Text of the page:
Livermore is known for its wine and wineries, and that’s because Livermore is California’s oldest wine region.  But who planted the first grapes in Livermore?  Would you believe that the first grapes were planted long before Livermore was even named Livermore?  Let’s travel back in time to 1797 to when a group of Catholic Padres founded Mission San Jose. The beautiful rolling hills were originally used as pastures for cattle, but eventually, they decided to plant grapes.  And the rest is history.

Speaking of history, did you know that there were well over 50 wineries in the Livermore Valley before Prohibition? That’s right, the 18th Amendment which prohibited “the manufacture, sale, or transportation of intoxicating liquors” destroyed much of the wine industry there. In fact, as popular as it is today, the wine business still hasn’t caught up to its pre-Prohibition winery count.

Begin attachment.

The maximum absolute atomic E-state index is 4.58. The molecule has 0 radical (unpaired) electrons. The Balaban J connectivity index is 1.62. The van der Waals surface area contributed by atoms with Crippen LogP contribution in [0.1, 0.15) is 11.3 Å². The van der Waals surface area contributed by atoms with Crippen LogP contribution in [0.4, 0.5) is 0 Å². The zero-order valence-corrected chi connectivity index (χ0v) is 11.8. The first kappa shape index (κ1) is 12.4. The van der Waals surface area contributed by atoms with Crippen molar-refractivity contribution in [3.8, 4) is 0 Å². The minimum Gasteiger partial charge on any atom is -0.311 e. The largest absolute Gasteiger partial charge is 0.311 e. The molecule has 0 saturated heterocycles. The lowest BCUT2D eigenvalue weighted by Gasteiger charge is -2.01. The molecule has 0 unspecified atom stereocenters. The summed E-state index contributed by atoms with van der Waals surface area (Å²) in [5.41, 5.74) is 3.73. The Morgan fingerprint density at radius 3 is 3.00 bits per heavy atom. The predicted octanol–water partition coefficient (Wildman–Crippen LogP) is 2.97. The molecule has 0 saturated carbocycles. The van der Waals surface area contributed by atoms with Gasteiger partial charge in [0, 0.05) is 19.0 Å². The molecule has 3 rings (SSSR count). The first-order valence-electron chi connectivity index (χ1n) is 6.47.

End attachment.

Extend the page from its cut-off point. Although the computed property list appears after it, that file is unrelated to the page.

Murrieta’s Well, to name one, is one of California’s original wine estates and has been growing grapes since the 1800’s.

Centennial Light Bulb

In 1901, one of the Livermore firehouses installed a hand-blown light bulb. This bulb, from the Shelby Electric Company, is still in use today! Called the Centennial Light Bulb, it is noted in the Guinness Book of World Records as the world’s oldest working light bulb.  Now in its 120th year of illumination, you can visit Fire Station #6 to see it in person.